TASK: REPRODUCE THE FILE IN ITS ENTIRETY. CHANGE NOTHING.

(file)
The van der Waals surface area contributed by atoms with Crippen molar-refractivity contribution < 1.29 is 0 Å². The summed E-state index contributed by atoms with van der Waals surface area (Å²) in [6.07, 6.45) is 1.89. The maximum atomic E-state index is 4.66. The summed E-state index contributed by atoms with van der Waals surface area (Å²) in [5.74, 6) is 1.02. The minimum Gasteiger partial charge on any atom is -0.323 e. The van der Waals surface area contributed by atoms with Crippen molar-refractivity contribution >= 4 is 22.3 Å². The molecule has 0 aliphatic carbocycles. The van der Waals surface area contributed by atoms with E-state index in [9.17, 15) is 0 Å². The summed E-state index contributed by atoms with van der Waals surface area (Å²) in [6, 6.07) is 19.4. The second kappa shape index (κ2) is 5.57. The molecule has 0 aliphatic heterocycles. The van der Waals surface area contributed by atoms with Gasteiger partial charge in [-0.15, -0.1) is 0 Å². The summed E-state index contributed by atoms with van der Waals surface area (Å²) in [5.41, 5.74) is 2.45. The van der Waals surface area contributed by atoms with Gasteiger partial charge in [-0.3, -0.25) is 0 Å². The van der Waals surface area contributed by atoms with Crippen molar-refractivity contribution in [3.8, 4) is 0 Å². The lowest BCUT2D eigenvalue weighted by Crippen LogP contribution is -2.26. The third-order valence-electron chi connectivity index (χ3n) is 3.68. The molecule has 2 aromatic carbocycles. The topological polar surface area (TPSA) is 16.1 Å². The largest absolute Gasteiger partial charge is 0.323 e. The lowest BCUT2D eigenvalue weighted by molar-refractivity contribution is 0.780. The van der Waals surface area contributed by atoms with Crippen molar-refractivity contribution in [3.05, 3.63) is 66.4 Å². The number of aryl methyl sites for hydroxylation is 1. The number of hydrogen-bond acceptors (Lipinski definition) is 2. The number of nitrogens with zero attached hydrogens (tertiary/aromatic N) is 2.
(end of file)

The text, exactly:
The van der Waals surface area contributed by atoms with Crippen molar-refractivity contribution < 1.29 is 0 Å². The summed E-state index contributed by atoms with van der Waals surface area (Å²) in [6.07, 6.45) is 1.89. The maximum atomic E-state index is 4.66. The summed E-state index contributed by atoms with van der Waals surface area (Å²) in [5.74, 6) is 1.02. The minimum Gasteiger partial charge on any atom is -0.323 e. The van der Waals surface area contributed by atoms with Crippen molar-refractivity contribution >= 4 is 22.3 Å². The molecule has 0 aliphatic carbocycles. The van der Waals surface area contributed by atoms with E-state index in [9.17, 15) is 0 Å². The summed E-state index contributed by atoms with van der Waals surface area (Å²) in [6, 6.07) is 19.4. The second kappa shape index (κ2) is 5.57. The molecule has 0 aliphatic heterocycles. The van der Waals surface area contributed by atoms with Gasteiger partial charge in [-0.15, -0.1) is 0 Å². The summed E-state index contributed by atoms with van der Waals surface area (Å²) in [5.41, 5.74) is 2.45. The van der Waals surface area contributed by atoms with Gasteiger partial charge in [-0.3, -0.25) is 0 Å². The van der Waals surface area contributed by atoms with Crippen molar-refractivity contribution in [3.8, 4) is 0 Å². The lowest BCUT2D eigenvalue weighted by Crippen LogP contribution is -2.26. The third-order valence-electron chi connectivity index (χ3n) is 3.68. The molecule has 2 aromatic carbocycles. The topological polar surface area (TPSA) is 16.1 Å². The largest absolute Gasteiger partial charge is 0.323 e. The lowest BCUT2D eigenvalue weighted by molar-refractivity contribution is 0.780. The van der Waals surface area contributed by atoms with Crippen molar-refractivity contribution in [3.05, 3.63) is 66.4 Å². The number of aryl methyl sites for hydroxylation is 1. The number of hydrogen-bond acceptors (Lipinski definition) is 2. The number of nitrogens with zero attached hydrogens (tertiary/aromatic N) is 2.